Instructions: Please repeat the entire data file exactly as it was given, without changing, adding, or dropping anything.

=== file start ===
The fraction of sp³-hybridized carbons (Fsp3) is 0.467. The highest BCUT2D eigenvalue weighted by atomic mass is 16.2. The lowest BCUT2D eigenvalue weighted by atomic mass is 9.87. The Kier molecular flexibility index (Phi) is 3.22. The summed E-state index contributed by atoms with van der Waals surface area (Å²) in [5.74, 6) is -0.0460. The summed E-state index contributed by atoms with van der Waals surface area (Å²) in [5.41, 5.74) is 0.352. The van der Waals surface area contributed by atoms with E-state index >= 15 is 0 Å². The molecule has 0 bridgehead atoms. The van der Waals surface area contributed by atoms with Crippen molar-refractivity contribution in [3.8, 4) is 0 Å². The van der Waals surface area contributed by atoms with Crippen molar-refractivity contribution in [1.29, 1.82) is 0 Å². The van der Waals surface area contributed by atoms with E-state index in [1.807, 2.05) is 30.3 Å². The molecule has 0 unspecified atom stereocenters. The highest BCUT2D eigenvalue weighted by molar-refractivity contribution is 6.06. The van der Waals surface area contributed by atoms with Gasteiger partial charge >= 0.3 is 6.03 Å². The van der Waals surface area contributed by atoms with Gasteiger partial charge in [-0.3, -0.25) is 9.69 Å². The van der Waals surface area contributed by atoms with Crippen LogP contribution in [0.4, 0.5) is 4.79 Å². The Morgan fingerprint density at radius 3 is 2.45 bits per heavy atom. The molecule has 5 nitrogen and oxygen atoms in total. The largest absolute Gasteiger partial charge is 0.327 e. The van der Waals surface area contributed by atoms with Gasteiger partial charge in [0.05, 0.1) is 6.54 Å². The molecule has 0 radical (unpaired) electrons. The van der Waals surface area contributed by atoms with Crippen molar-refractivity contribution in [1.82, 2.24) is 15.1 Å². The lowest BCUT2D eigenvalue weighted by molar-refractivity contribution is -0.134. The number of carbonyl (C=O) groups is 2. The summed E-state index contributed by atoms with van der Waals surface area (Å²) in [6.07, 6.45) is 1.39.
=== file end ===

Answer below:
The fraction of sp³-hybridized carbons (Fsp3) is 0.467. The highest BCUT2D eigenvalue weighted by atomic mass is 16.2. The lowest BCUT2D eigenvalue weighted by atomic mass is 9.87. The Kier molecular flexibility index (Phi) is 3.22. The summed E-state index contributed by atoms with van der Waals surface area (Å²) in [5.74, 6) is -0.0460. The summed E-state index contributed by atoms with van der Waals surface area (Å²) in [5.41, 5.74) is 0.352. The van der Waals surface area contributed by atoms with E-state index >= 15 is 0 Å². The molecule has 0 bridgehead atoms. The van der Waals surface area contributed by atoms with Crippen molar-refractivity contribution in [3.8, 4) is 0 Å². The van der Waals surface area contributed by atoms with Crippen molar-refractivity contribution in [1.29, 1.82) is 0 Å². The van der Waals surface area contributed by atoms with E-state index in [1.807, 2.05) is 30.3 Å². The molecule has 0 unspecified atom stereocenters. The highest BCUT2D eigenvalue weighted by molar-refractivity contribution is 6.06. The van der Waals surface area contributed by atoms with Gasteiger partial charge >= 0.3 is 6.03 Å². The van der Waals surface area contributed by atoms with Gasteiger partial charge in [-0.3, -0.25) is 9.69 Å². The van der Waals surface area contributed by atoms with Crippen LogP contribution in [0.4, 0.5) is 4.79 Å². The Morgan fingerprint density at radius 3 is 2.45 bits per heavy atom. The molecule has 5 nitrogen and oxygen atoms in total. The largest absolute Gasteiger partial charge is 0.327 e. The van der Waals surface area contributed by atoms with Gasteiger partial charge in [0.05, 0.1) is 6.54 Å². The molecule has 0 radical (unpaired) electrons. The van der Waals surface area contributed by atoms with Crippen molar-refractivity contribution in [1.82, 2.24) is 15.1 Å². The lowest BCUT2D eigenvalue weighted by molar-refractivity contribution is -0.134. The number of carbonyl (C=O) groups is 2. The summed E-state index contributed by atoms with van der Waals surface area (Å²) in [6.07, 6.45) is 1.39.